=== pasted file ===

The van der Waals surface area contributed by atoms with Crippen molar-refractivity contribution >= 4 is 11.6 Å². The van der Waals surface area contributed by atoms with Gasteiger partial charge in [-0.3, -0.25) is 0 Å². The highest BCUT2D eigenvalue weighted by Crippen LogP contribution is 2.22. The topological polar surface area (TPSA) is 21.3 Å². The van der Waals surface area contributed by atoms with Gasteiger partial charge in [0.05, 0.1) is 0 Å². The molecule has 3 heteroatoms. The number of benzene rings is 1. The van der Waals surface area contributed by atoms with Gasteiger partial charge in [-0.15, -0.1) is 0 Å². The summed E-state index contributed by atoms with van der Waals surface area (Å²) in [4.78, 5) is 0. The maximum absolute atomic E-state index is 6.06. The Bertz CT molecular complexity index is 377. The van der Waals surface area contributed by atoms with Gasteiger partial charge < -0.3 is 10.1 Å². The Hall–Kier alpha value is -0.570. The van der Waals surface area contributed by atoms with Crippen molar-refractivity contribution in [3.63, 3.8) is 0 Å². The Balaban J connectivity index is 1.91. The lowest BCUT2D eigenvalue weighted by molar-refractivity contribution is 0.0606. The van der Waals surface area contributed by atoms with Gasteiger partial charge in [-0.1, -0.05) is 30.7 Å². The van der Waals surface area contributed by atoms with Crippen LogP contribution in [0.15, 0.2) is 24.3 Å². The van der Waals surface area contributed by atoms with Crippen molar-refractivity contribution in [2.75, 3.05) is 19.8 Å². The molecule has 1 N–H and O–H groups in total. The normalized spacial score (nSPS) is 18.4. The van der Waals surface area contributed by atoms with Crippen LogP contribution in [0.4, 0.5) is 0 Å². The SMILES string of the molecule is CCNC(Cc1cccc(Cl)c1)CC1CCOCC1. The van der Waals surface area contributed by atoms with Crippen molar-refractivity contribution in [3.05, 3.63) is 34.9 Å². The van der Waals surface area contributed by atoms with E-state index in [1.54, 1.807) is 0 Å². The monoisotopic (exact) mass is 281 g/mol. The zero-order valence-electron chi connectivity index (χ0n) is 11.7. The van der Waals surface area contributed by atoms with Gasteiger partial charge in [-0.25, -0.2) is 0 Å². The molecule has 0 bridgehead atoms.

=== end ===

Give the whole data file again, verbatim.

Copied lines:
The van der Waals surface area contributed by atoms with Crippen molar-refractivity contribution >= 4 is 11.6 Å². The van der Waals surface area contributed by atoms with Gasteiger partial charge in [-0.3, -0.25) is 0 Å². The highest BCUT2D eigenvalue weighted by Crippen LogP contribution is 2.22. The topological polar surface area (TPSA) is 21.3 Å². The van der Waals surface area contributed by atoms with Gasteiger partial charge in [0.05, 0.1) is 0 Å². The molecule has 3 heteroatoms. The number of benzene rings is 1. The van der Waals surface area contributed by atoms with Gasteiger partial charge in [-0.15, -0.1) is 0 Å². The summed E-state index contributed by atoms with van der Waals surface area (Å²) in [4.78, 5) is 0. The maximum absolute atomic E-state index is 6.06. The Bertz CT molecular complexity index is 377. The van der Waals surface area contributed by atoms with Gasteiger partial charge < -0.3 is 10.1 Å². The Hall–Kier alpha value is -0.570. The van der Waals surface area contributed by atoms with Crippen molar-refractivity contribution in [3.63, 3.8) is 0 Å². The Balaban J connectivity index is 1.91. The lowest BCUT2D eigenvalue weighted by molar-refractivity contribution is 0.0606. The van der Waals surface area contributed by atoms with Gasteiger partial charge in [-0.1, -0.05) is 30.7 Å². The van der Waals surface area contributed by atoms with Crippen LogP contribution in [0.15, 0.2) is 24.3 Å². The van der Waals surface area contributed by atoms with Crippen molar-refractivity contribution in [2.75, 3.05) is 19.8 Å². The molecule has 1 N–H and O–H groups in total. The normalized spacial score (nSPS) is 18.4. The van der Waals surface area contributed by atoms with Crippen LogP contribution in [0.4, 0.5) is 0 Å². The SMILES string of the molecule is CCNC(Cc1cccc(Cl)c1)CC1CCOCC1. The van der Waals surface area contributed by atoms with Crippen molar-refractivity contribution in [3.05, 3.63) is 34.9 Å². The van der Waals surface area contributed by atoms with E-state index in [1.54, 1.807) is 0 Å². The monoisotopic (exact) mass is 281 g/mol. The zero-order valence-electron chi connectivity index (χ0n) is 11.7. The van der Waals surface area contributed by atoms with Gasteiger partial charge in [-0.25, -0.2) is 0 Å². The molecule has 0 bridgehead atoms.